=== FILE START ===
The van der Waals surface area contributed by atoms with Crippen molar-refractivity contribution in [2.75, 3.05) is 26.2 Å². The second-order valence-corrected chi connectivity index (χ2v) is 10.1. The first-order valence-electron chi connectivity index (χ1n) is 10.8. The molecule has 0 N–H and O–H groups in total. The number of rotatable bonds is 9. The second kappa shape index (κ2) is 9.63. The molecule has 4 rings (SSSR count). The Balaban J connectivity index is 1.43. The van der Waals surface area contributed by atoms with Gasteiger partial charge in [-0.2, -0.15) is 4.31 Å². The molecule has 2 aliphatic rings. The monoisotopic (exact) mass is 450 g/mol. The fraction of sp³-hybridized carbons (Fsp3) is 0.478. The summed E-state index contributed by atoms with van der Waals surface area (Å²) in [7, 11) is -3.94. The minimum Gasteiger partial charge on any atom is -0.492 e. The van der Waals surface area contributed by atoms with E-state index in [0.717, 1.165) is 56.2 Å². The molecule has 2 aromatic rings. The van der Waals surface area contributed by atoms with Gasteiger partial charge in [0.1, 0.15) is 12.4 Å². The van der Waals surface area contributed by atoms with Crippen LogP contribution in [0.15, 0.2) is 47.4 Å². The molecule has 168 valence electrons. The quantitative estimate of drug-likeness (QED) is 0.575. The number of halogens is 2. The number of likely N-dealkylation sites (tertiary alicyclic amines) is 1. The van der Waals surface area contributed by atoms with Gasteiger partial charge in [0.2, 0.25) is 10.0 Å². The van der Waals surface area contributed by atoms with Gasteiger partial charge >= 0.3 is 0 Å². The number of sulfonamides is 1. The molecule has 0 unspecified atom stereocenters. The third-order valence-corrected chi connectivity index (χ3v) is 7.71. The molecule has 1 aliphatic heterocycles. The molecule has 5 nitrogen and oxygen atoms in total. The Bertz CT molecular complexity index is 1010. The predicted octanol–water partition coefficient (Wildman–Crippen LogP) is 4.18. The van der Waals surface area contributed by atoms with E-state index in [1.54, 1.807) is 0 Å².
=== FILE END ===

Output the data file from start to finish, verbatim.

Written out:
The van der Waals surface area contributed by atoms with Crippen molar-refractivity contribution in [2.75, 3.05) is 26.2 Å². The second-order valence-corrected chi connectivity index (χ2v) is 10.1. The first-order valence-electron chi connectivity index (χ1n) is 10.8. The molecule has 0 N–H and O–H groups in total. The number of rotatable bonds is 9. The second kappa shape index (κ2) is 9.63. The molecule has 4 rings (SSSR count). The Balaban J connectivity index is 1.43. The van der Waals surface area contributed by atoms with Gasteiger partial charge in [-0.2, -0.15) is 4.31 Å². The molecule has 2 aliphatic rings. The monoisotopic (exact) mass is 450 g/mol. The fraction of sp³-hybridized carbons (Fsp3) is 0.478. The summed E-state index contributed by atoms with van der Waals surface area (Å²) in [7, 11) is -3.94. The minimum Gasteiger partial charge on any atom is -0.492 e. The van der Waals surface area contributed by atoms with E-state index in [0.717, 1.165) is 56.2 Å². The molecule has 2 aromatic rings. The van der Waals surface area contributed by atoms with Gasteiger partial charge in [0.1, 0.15) is 12.4 Å². The van der Waals surface area contributed by atoms with Crippen LogP contribution in [0.15, 0.2) is 47.4 Å². The molecule has 168 valence electrons. The quantitative estimate of drug-likeness (QED) is 0.575. The number of halogens is 2. The number of likely N-dealkylation sites (tertiary alicyclic amines) is 1. The van der Waals surface area contributed by atoms with Gasteiger partial charge in [0.2, 0.25) is 10.0 Å². The van der Waals surface area contributed by atoms with Gasteiger partial charge >= 0.3 is 0 Å². The number of sulfonamides is 1. The molecule has 0 unspecified atom stereocenters. The third-order valence-corrected chi connectivity index (χ3v) is 7.71. The molecule has 1 aliphatic heterocycles. The molecule has 5 nitrogen and oxygen atoms in total. The Bertz CT molecular complexity index is 1010. The predicted octanol–water partition coefficient (Wildman–Crippen LogP) is 4.18. The van der Waals surface area contributed by atoms with E-state index in [1.54, 1.807) is 0 Å².